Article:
Friday 26th May - Common Clubtail

There's been precious little to report on the bird front on the Meadow this week and in fact to be honest I've not actually spent much time there. I did have a PEREGRINE fly low and fast over my house one evening this week but that's been about it. On the odd occasions when I've visited the floods it's only loafing gulls that I've seen.

Today I went down to have a wander around the Trap Grounds and with this nice sunny weather it was a perfect opportunity to start looking at dragonflies and damselflies once again. In fact even as I left my house and started walking down the street a male Banded Demoiselle zoomed by, looking most incongruous in this urban setting. On the main Trap Ground's pond a male Emperor was hawking about imperiously and there were a few Azure Damselflies along the shoreline. Over at the end of the boardwalk I met Trap Grounds regular Nicola Devine who was photographing a pair of mating Large Red Damselflies. She showed me a photo on the back of her camera of a dragonfly which she wasn't able to identify. It turned out to be a Common Clubtail - quite an amazing find for the Trap Grounds! 

One of Nicola's photos of the Common Clubtail
This species is very localised throughout the country though there is a population on the Thames at Goring and each year at around this time local odonata fans make a pilgrimage there in order to try and see this elusive creature. The trouble is that whilst they emerge from the river where they spend their life as a nymph they then fly off some distance away where they pass their time hunting, often in woodland areas. It's therefore very hard to come across them after they've initially moved away from the river so to find one like this was amazing, especially as this was a long way from their traditional stronghold. In fact I only know of one other record of this species in this area, when one was found on one of the side streams near Wytham a few years back.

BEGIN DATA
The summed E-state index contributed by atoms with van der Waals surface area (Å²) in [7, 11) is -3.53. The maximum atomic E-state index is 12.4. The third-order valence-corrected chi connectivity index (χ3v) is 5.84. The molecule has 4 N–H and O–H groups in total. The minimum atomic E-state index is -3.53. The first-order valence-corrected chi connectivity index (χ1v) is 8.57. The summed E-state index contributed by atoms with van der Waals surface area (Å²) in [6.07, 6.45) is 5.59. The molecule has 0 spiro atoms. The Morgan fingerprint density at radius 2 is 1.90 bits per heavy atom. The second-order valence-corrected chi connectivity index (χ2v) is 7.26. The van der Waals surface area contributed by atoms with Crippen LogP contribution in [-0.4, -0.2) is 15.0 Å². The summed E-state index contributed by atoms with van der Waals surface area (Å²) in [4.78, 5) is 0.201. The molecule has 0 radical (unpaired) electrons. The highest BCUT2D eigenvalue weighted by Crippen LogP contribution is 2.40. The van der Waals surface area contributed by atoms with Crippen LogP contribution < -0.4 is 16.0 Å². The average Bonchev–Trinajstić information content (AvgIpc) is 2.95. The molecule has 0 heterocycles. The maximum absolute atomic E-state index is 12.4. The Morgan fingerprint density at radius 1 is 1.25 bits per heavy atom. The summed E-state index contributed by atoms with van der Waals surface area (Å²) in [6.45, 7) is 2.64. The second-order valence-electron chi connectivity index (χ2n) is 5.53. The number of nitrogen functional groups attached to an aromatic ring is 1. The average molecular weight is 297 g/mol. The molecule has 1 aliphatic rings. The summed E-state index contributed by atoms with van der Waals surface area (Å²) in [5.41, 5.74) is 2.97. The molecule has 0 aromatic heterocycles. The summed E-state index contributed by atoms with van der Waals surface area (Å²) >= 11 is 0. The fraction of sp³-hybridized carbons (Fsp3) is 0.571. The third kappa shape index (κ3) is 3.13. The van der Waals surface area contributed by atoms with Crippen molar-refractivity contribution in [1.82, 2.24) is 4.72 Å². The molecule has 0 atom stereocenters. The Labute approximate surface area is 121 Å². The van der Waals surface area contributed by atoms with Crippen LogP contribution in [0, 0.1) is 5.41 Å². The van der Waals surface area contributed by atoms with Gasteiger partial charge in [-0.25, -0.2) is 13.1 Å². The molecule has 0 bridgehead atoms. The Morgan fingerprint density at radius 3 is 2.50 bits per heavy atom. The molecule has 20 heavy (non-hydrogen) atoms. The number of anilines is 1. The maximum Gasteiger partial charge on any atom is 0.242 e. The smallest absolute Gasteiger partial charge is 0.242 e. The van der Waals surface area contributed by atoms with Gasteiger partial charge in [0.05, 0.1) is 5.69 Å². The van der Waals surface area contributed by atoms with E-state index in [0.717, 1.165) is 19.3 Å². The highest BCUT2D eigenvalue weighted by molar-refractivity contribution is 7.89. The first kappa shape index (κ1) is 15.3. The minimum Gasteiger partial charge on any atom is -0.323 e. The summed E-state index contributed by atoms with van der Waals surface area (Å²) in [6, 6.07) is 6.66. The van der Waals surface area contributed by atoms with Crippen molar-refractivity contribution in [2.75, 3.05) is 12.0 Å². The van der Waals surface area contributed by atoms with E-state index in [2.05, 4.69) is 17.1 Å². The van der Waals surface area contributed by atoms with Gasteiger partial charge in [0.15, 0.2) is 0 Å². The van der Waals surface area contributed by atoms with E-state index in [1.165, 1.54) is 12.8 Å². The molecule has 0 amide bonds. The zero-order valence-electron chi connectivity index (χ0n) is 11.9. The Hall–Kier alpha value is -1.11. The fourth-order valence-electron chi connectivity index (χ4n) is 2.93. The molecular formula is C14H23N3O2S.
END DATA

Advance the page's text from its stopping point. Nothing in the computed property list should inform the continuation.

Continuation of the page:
Nicola told me that in fact she'd seen the Clubtail in the same place yesterday as well so it seemed to have taken a liking to this spot. She took me over to where she'd seen it and sure enough, within about twenty minutes we initially got a brief view of it flying by before it settled quite close to the screen where I was able to get some reasonable photos of it myself. While we waited there was loads of bird activity in the tree in front of us with Reed Buntings, Reed Warblers, a Blackcap and a mixed Tit flock, all to be seen.

It's a shame that the angle wasn't quite right but it was a nice close view.
Whilst we were watching, a Hawker species flew by which at this time of year could only really be a Hairy Dragonfly. What's more a short while later we saw an ovipositing dragonfly on the far side of the pond which turned out to be a female Hairy. I'd not personally seen this species on the Trap Grounds before with Otmoor normally being the top site in the county to see this spring dragonfly. If you add in loads of mating Azure Damselflies and a few Blue-tailed it was a real feast of odonata action today.

Record shot of the ovipositing Hairy Hawker

For those wanting to look for the Clubtail you need to park in Aristotle Lane and then walk north along the canal a couple of hundred yards to just before the next canal bridge where you turn left (away from the canal) to enter the Trap Grounds. Head past the main pond and then turn left onto the boardwalk. Go to the end of this and then bear right a few yards to the wooden screen in front of what's known as Tim's Pond. With a bit of patience then you should get good views if it's still around.

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